Intellectual property created by Monell scientists has covered a range of technologies from non-toxic bird repellents to gender-specific deodorant compositions to a naturally occurring anti-inflammatory compound from olive oil.
Technologies are often commercialized by our corporate partners. One of the benefits of Monell’s Corporate Partner Program is first notice of the opportunity to license inventions developed by Monell. In addition, the Center’s technology transfer policy acknowledges the special status of financial supporters of specific research projects. Typically, exclusive options to license rights are granted for inventions resulting from partnered research projects.
Inquiries about the available technologies or about Monell’s Technology Transfer Program should be directed to Maureen O’Leary by email at firstname.lastname@example.org.
The benefits of olive oil as part of the Mediterranean diet have been explored extensively, and the number of studies investigating the putative healthful compounds in olive oil is rising dramatically. Oleocanthal is a compound in olive oil that has anti-inflammatory activity equal in potency to ibuprofen. Studies suggest that oleocanthal may help in the treatment of a variety of inflammatory conditions, including neurodegenerative disease and cancer. Methods for the natural extraction of oleocanthal and the enantioselective synthesis of oleocanthal and its derivatives have also been developed.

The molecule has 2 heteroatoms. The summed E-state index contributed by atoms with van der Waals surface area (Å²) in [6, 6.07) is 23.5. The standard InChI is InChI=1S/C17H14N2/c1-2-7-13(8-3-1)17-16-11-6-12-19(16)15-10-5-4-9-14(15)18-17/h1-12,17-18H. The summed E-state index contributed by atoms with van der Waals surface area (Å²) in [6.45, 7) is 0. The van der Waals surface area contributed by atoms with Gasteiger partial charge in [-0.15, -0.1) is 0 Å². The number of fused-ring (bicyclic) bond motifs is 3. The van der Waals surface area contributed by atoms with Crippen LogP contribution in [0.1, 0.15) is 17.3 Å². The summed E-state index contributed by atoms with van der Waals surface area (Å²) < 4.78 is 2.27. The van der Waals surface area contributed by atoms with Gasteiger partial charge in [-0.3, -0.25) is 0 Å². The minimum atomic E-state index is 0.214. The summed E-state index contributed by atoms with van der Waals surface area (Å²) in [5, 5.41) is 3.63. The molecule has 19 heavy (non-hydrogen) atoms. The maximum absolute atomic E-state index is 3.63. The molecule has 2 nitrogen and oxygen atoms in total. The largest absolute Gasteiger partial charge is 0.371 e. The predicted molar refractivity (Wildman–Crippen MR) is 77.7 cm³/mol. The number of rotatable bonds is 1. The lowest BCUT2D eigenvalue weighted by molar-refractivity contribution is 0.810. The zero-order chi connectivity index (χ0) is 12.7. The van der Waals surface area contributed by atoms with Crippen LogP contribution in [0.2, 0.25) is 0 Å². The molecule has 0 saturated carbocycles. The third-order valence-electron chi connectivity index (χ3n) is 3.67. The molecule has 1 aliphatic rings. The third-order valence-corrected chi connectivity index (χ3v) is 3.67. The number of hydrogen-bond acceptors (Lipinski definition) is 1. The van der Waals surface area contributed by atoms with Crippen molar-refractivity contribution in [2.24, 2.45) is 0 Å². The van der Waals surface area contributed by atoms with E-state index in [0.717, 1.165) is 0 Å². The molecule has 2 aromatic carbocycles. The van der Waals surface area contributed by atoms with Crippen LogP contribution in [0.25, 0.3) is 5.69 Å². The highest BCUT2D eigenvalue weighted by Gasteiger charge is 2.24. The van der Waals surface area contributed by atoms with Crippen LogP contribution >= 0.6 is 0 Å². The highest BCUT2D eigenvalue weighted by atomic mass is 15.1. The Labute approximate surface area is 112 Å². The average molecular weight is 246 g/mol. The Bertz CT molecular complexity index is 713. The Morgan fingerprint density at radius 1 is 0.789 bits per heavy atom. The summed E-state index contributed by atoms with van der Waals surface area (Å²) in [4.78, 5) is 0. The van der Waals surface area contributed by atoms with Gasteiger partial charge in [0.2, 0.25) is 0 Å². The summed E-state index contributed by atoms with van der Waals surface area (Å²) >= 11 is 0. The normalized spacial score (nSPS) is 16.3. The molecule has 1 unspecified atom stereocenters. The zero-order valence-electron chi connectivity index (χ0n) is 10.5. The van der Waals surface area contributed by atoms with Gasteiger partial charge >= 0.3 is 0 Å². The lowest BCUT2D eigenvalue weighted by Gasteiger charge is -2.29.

In addition to the well-known T1R2/T1R3 sweet taste receptor, there appears to be another mechanism for detecting sweet compounds, in particular, natural sugars. This pathway involves sugar transporters and an ATP-gated channel similar to that involved in glucose sensing and insulin release in the pancreas. Screening for sweet taste using a system that includes this alternative pathway could provide a more comprehensive screen for sweet compounds and sweet taste.
Functional olfactory receptors, the sensors that detect odors in the nose, are also present in human taste cells found on the tongue. The presence of olfactory receptors and taste receptors in the same cell provides us with exciting opportunities to study interactions between odor and taste stimuli on the tongue. The findings also may provide a tool to increase understanding of how the olfactory system detects odors. Monell cultured taste cells responding to odors are being used as screening assays to help identify which molecules bind to specific human olfactory receptors
In an industry-academic partnership with DiscoveryBioMed, Inc Monell established cultures of bitter-responsive human taste bud epithelial cells from individual donor taste papillae tissues. This work is based in taste genetics and the ‘bitterome,’ the genome of the 25 or more bitter taste receptors in human taste buds. Linking genetics and taste behavior of human subjects to the biology of individuals’ taste cells is powerful. This collaboration is entering a second phase to discover bitter blockers, small molecules combined with bitter medicines and bitter-tasting foods to improve their taste.